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You may have heard the advice that you should never take out a payday loan. Or maybe you’ve applied for another type of loan with limited credit and are staring at a loan estimate with higher-than-expected interest rates.
Either way, if you need to borrow money, it’s important to know that there are options other than applying for high-interest loans. They may not be that easy or convenient to get, but in the long run, your future self will thank you for the extra work.
What are high-interest loans?
You may think that high-yield loans are the ones with triple-digit interest rates that some payday loans charge, and that’s true. But the reality of what most experts consider “high interest” might surprise you.
Many economists consider loans with an annual percentage rate (APR) greater than 36% to be high-yield loans.
Why are high-yield loans bad?
Taking out a high-interest loan means your monthly payments will be higher and you’ll end up spending more money on interest when you pay off the loan.
For example, if you take out a $1,000 loan with an interest rate of 36% and pay it back over the course of a year, you will have to pay $100.46 each month. When you pay back the loan, you paid $205.55 in interest, more than one-fifth of the total amount you borrowed. However, if your interest rate is only 6%, you’ll pay $14.39 less each month and save $172.75 in interest.
How to pay off high-interest loans
Repaying high-interest loans is not easy. However, there are several ways you can cash it out faster:
- Increase your income. Ask for a raise at work, take a temporary part-time job, start a side hustle, or sell things in your house that you no longer need.
- Lower your expenses. Make a game to find ways to reduce your expenses. Every dollar you save is one more dollar that can be used to pay off your debt sooner.
- Start budgeting. This can help you develop positive financial habits. It doesn’t have to be as terrible as you might think; Nowadays there are many ways to create budgets, e.g. B. with a budgeting app.
- Consolidate your debt. You can refinance your high-interest debt with a loan at a lower interest rate. This process is known as debt consolidation.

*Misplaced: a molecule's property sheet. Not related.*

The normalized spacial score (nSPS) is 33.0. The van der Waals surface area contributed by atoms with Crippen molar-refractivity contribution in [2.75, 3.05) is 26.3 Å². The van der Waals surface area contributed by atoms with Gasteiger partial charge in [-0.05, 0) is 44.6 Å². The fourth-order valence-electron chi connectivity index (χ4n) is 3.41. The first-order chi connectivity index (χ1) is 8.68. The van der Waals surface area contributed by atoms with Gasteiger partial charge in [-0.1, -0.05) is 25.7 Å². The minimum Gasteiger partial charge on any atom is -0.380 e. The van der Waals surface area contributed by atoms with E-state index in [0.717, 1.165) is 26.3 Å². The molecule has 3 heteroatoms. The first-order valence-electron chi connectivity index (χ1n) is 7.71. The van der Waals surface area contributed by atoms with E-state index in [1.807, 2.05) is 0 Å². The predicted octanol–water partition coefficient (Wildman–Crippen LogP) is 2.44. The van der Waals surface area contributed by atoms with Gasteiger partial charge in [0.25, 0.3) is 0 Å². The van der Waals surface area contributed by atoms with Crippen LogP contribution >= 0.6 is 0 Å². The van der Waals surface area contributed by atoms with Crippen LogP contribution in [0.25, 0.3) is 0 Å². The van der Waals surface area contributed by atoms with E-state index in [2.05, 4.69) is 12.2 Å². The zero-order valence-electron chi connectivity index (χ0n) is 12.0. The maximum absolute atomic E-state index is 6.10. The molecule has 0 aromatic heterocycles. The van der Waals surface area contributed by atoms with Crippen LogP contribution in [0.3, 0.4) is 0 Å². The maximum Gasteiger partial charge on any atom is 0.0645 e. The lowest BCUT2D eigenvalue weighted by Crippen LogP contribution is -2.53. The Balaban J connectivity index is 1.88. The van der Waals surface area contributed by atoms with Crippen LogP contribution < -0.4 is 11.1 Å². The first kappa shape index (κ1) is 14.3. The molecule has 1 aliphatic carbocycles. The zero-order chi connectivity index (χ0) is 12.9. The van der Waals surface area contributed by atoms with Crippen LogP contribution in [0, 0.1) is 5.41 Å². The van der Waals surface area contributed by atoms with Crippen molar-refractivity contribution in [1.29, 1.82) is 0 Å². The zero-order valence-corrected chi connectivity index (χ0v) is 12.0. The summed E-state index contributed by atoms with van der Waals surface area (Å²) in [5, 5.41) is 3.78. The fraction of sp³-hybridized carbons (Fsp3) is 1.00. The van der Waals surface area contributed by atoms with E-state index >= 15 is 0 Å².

High-interest credit alternatives
If you have bad credit, high-interest loans are just one of several options available to you when you need money. While this type of loan might be a good choice for you in some cases, here are some other alternatives to consider first:
1. Consider Alternative Payday Loans (PALs)
Some state credit unions offer small loans called PALs. However, not all credit unions offer these loans, so you’ll need to look around in your area or online. In addition, you must have been in the credit union for a month before you are eligible for a PAL.
But once you qualify, you will find that this type of loan is far better than an actual payday loan. You may be able to borrow up to $1,000, and the application fee is capped at just $20. Credit unions can also offer more services for people looking for help managing their finances, such as: B. free individual consultation.
2. Ask your creditors to work with you
If you need help paying bills, consult your creditors first before taking out a high-interest loan. It can be a humbling experience, but you’d be surprised by the number of options companies typically offer people struggling with bills.
3. Check out the credit advice
You can also contact the National Foundation for Credit Counseling. They can refer you to a reputable credit counseling agency who can work with you to clarify your options and put you back on the path to better financial health. Best of all, these services are very affordable or even free in some cases.
4. Explore mutual aid and community support
Another option is to contact your local government and research available benefits. This can range from financial assistance, food stamps, unemployment benefits, welfare and Medicaid.
You may also be able to get support directly from your community. If you’re not connected or don’t know your options, contact 211.org (you can also dial 2-1-1 on your phone to speak to someone). This connects you with a local United Way volunteer who can personally help you find the options available to you in your community. You can even get help anonymously if you prefer.
5. Build your savings and credit
If you’re considering a high-interest loan, chances are you don’t have savings or good credit to back you up. Now is a good time to gather your motivation and find ways to improve your credit score and build your savings so you don’t find yourself in this situation again.
To improve your credit score, pay off existing debt and keep making your monthly payments on time. Your payment history is a key component of your credit score as it accounts for 35% of your FICO score.
You should also look for ways to reduce your monthly expenses to save more money without increasing your income. For example, cut unnecessary subscriptions, reduce driving and gas mileage, ask your auto insurer about safe driving discounts, or choose to cook at home instead of eating out. Use the extra money you save after cutting those expenses to build your savings.
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